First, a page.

I love Cannon Films, but unlike most loves, I am not blinded to their faults. I recognize that a good seventy-five percent of their output was objectively…not good. Still, even with that understanding, when I see the “A Golan-Globus Production” credit come up, I get a little thrill of expectation that what I am going to see has the potential to be so batshit crazy that all ideas of good and bad get thrown out the window. NINJA III: THE DOMINATION is a perfect example of that kind of film that defies anything resembling traditional film criticism.
Considering the fact that beloved, prolific indie schlock producers Menahem Golan and Yoram Globus latched hard on to the short-lived ninja subgenre in the early to mid-’80s, it is hard to know which franchise NINJA III is intended to belong to. Both ENTER THE NINJA starring the great Franco Nero and the AMERICAN NINJA series of films featuring Michael Dudikoff were under the umbrella of Cannon Films, so even I had a hard time trying to untangle the knot of ninja films to understand where NINJA III fit into the continuity of a series. It turns out the film was intended as the third in a loose series of ninja films featuring martial artist Shô Kosugi (playing different characters in each one and also operating as the fight chorographer) following ENTER THE NINJA and REVENGE OF THE NINJA. But the films do not follow each other in any form of continuity, so feel free to jump into NINJA III with both feet.
NINJA III wastes no time getting down to business. A ninja (David Chung) assassinates a scientist of some importance on a golf course in Phoenix, AZ. (Why Phoenix? The film never answers that question and frankly, I don’t care.) In the aftermath, the ninja kills approximately fifty bodyguards and police officers in a well-staged, over-the-top action sequence that finds him punching through the roof of a police car, hanging from a helicopter, killing motorcycle cops with throwing stars, and slicing and dicing with a sword. After finally being surrounded, the ninja is mortally wounded in a hail of gunfire from several cops.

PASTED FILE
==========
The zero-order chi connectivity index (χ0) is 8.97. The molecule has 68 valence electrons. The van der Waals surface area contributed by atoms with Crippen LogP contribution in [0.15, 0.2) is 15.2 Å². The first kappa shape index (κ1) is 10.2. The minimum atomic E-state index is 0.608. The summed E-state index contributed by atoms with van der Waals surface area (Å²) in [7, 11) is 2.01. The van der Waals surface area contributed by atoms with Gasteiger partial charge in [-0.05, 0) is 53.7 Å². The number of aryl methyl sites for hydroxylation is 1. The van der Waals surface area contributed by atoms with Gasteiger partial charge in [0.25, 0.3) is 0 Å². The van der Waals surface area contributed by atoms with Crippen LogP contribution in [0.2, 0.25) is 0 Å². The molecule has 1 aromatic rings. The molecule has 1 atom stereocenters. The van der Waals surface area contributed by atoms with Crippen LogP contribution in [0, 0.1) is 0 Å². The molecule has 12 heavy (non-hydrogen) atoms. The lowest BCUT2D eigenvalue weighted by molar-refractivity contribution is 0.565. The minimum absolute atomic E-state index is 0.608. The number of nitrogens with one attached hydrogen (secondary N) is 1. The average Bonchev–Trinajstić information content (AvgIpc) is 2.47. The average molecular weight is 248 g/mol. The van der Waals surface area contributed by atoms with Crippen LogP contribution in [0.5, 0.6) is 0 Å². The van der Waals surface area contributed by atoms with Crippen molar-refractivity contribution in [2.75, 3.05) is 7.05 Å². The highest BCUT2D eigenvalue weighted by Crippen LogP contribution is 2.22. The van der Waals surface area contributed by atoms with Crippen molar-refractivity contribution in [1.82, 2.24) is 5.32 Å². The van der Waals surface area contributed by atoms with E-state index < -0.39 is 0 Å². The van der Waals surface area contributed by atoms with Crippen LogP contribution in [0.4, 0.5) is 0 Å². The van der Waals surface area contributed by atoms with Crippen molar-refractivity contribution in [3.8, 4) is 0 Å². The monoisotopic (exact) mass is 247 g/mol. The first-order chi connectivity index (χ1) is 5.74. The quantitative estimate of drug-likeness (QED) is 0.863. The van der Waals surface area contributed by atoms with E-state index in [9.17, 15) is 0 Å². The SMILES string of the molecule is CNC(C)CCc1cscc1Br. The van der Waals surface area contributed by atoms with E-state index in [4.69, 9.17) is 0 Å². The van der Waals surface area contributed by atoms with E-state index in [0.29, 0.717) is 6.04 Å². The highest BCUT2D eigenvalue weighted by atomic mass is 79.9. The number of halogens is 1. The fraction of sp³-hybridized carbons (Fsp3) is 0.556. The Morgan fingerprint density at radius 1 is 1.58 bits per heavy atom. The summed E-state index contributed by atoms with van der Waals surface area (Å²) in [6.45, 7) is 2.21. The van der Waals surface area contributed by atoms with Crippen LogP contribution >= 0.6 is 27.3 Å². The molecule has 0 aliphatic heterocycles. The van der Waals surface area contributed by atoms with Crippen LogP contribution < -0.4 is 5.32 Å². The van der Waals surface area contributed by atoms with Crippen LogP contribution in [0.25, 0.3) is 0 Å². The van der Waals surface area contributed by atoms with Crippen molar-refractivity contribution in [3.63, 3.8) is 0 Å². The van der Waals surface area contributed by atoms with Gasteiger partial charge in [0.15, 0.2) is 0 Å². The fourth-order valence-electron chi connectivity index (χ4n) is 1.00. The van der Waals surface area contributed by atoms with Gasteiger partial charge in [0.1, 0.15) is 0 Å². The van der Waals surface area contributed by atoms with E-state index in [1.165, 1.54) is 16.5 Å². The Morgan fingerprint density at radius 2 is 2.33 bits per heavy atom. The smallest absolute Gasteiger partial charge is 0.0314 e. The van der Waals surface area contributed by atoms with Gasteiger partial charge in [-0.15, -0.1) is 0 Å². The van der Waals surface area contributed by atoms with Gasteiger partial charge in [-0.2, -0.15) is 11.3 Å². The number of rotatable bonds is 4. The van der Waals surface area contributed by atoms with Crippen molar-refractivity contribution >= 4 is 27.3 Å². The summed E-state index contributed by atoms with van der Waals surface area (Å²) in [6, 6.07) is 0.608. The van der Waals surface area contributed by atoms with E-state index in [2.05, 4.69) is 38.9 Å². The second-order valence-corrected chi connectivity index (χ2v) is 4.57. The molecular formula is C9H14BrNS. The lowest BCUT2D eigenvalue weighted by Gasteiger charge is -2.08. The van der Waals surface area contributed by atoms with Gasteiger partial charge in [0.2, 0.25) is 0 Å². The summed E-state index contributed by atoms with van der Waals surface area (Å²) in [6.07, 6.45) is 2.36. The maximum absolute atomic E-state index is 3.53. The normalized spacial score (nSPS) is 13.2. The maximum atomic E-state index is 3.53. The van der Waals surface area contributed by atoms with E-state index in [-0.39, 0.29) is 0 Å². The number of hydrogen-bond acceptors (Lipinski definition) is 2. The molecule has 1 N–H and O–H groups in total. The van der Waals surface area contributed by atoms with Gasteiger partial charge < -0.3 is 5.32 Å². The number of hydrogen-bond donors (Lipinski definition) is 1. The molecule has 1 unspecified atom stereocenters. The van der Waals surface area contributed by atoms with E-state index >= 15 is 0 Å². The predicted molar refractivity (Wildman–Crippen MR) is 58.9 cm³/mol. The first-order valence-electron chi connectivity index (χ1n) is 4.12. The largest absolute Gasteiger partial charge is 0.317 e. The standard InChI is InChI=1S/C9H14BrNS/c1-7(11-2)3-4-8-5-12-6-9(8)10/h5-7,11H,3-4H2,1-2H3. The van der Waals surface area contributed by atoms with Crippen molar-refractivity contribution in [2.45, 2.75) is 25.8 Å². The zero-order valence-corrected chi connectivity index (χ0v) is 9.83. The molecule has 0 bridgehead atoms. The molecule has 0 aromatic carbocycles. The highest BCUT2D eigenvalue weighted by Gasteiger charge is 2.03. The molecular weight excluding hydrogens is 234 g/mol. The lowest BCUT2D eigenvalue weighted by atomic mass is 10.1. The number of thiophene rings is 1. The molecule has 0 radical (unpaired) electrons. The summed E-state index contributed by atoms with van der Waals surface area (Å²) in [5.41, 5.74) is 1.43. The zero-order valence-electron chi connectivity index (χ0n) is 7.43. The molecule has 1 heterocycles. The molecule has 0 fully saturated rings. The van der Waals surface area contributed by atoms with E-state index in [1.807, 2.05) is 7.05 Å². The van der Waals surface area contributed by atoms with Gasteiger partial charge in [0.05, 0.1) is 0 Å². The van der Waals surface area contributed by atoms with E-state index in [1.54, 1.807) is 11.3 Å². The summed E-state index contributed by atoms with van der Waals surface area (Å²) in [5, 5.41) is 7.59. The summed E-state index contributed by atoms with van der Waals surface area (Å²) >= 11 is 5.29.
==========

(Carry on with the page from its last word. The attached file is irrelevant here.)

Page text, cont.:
The dying ninja staggers into the desert where he is found by Christie (Lucinda Dickey), a telephone line repairwoman and aerobics instructor (it is the early ’80s, after all). The ninja gives her his sword and says something in Japanese to her while looking into her eyes before he finally dies. Unaware that the ninja has managed to somehow place his soul in her body, Christie begins dating Billy (Jordan Bennett), one of the police officers (and a potential werewolf—you’ll know what I mean when the scene happens) who took part in gunning down the ninja.
From that already goofy jumping off point, NINJA III goes into ever more outlandish territory that includes floating swords, light shows (complete with a video game console beaming a laser pattern across Christie’s face), apparent poltergeist attacks, a sex scene between Christie and Billy that involves the use of V-8 Juice (seriously), and Christie murdering the cops responsible for the ninja’s death while under his spell. Amidst this chaos, there is a plot about Yamada (Kosugi), another ninja, who travels to Phoenix to exorcise the evil ninja from Christie’s body. Got all that?
Director Sam Firstenberg and screenwriter James R. Silke (both worked on several of Cannon’s ninja films) deserve all the credit in the world for managing to not only keep the film’s plot semi-coherent, but also for including an action sequence every five to ten minutes and scenes that come close to being wholesale ripoffs of everything from THE EXORCIST to FLASHDANCE and POLTERGEIST. This sort of kitchen sink filmmaking style could be exhausting, but through a miracle of good casting combined with a refusal by Firstenberg to slow down the pacing, the film achieves a heady level of entertaining absurdity.